What if, under an old desk in James Madison's study, the following were found scribbled on the backside of the Second Amendment -- the words in bold written into blank spots like a Mad Libs page...
Amendment 2.5: A well-regulated Transportation System, being necessary to the mobility of a free State, the right of the people to keep and conduct Transportation Devices, shall not be infringed.
After all, the right to transport yourself is a pretty inalienable right, too, isn't it?
Eisenhower saw the immediate benefit of the German autobahn--allowing quick movement of Hitler's troops across WWII. But in addition to Cold War defense, Eisenhower also saw the expressways as a vital route for emergency evacuation--all under strict central government oversight. After all, you wouldn't want your best friend deciding how much weight an overpass can bear, would you? It's pretty much accepted that some things are better off in the hands of Big Brother.
Madison and Jefferson pushed forward the Bill of Rights to hold in-check a strong central government that might strip personal liberties from its citizens--the whole point of the Boston Tea Party and Revolution that followed, after all. Perhaps without the Right to Transport Oneself, the feds might grow too strong and force citizens to register their boats, barges, horses, wagons and buggies. There might even be a tax on wheelbarrows and baskets!
Going even a step further, what if all the vehicles were owned by the state--or confiscated? How would the farmer plow his field or get his goods to market? How would one get to the other side of the river if the bridge were down?
Our founding fathers certainly couldn't predict the advent of planes, trains, automobiles not to mention dangerous hoverboards and FAA drone-protocol.
There weren't any protests of government interference when my college daughter was required to register her bicycle with the university--or risk having her lock cut and having the rusty thing impounded. Bicycle theft is so common in college that the campus security required hard-to-remove registration stickers to help catch the thieves. So by the light of two cell phones one night she and her roommate looked frantically under the frame for the serial number.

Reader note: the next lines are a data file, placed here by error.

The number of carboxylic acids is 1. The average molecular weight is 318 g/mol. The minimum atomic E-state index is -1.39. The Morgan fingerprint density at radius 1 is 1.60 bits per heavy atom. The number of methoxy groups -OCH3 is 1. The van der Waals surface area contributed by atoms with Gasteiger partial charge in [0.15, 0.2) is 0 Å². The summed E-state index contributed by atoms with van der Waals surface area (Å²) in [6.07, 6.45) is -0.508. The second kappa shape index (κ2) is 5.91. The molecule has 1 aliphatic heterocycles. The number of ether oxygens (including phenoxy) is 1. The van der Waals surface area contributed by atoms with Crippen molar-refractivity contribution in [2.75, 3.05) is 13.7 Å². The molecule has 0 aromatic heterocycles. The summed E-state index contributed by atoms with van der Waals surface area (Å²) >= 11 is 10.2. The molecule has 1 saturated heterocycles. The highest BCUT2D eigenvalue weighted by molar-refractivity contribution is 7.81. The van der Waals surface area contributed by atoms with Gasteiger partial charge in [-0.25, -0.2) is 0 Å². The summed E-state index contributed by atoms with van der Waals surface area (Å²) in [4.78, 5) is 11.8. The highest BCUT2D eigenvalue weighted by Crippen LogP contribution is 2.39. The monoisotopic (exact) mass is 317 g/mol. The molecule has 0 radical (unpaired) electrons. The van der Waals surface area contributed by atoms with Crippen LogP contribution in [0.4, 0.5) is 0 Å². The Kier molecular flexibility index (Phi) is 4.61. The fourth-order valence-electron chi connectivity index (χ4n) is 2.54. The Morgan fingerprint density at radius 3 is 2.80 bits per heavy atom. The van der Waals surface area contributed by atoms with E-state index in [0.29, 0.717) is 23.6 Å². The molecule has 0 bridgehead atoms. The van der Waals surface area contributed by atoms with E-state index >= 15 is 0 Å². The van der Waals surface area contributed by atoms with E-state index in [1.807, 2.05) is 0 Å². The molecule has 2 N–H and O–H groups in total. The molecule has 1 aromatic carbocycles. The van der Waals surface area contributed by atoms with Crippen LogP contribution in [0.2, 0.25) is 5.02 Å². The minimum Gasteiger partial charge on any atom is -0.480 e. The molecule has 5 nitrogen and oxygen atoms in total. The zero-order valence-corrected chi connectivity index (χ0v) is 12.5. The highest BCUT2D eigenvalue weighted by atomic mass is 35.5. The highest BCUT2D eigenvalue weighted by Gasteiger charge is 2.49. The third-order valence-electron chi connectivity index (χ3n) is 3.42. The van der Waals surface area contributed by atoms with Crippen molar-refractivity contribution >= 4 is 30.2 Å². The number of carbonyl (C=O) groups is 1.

But Abby was never required to pass a bicycle driving test--it was assumed she could already operate the vehicle without inflicting too much damage to herself or other lives or property.
She is even less deadly on horseback. In girl scouts, she spent a week at a riding camp and we only had to sign a waiver promising not to sue if she got kicked in the head. There were no long classes, exams and fees like we went through last year when she got her driver's license. But it made sense--there are few horseback pileups on the interstate. And if a seven year-old races a pony toward a cliff's edge, odds are the pony is going to know enough to stop, unlike a minivan I remember.
When my second-grade nephew Kris decided to shift to neutral and roll down the driveway into the busy street the expected statements followed, in order:
- Thank God he wasn't hurt.
- Thank God he didn't hurt anyone.
- (Thank God the car's all right.)
No one defended his right to transport himself. Besides not being able to see over the wheel or reach the brake, Kris also hadn't paid for and completed coursework, hadn't registered himself as a safe driver with the state, hadn't provided evidence of insurance coverage. It was pretty slam-dunk, no seven year-old should be operating a device that could kill someone.
My father was killed by a car running a red light. The driver wasn't drunk; she was just on her way to work that morning. But the 27 year-old did have seven moving violations--three tickets for speeding and four for running traffic lights. We were amazed at the hearing that the maximum sentence was probationary driving for four years--ironically limiting her driving to work and home. In her incapable hands, a car was far more dangerous than a loaded gun in the hands of most Americans.
James Madison could hardly argue with the logic of limiting access to potentially dangerous objects, no matter how zealous he was to individual rights and his famously prodigal stepson Payne's who might ride Ol' Blue to town drunk. It's a safe bet that Madison wouldn't have supported the kid's "right" to keep his license were he to drive his Jeep through the neighbor's farmhouse.
John Paul Stevens, associate justice to the Supreme Court (1975-2010), following the massacre at Sandy Hook, suggested adding five words to the 2nd amendment to clarify what the courts had always held to be the spirit of Madison's law,
"A well regulated Militia, being necessary to the security of a free State, the right of the people to keep and bear Arms when serving in the Militia shall not be infringed." (link)
He adds, "Thus, in United States v. Miller, decided in 1939, the court unanimously held that Congress could prohibit the possession of a sawed-off shotgun because that sort of weapon had no reasonable relation to the preservation or efficiency of a "well regulated Militia."
I'd like to think that this Founding Father would agree with Justice Stevens and simply say...
"Give me a break; it's not Gospel. I had no idea that cars would be created...let alone uzis."
Published originally in Kevin Walsh's blog, MyMediaDiary.com.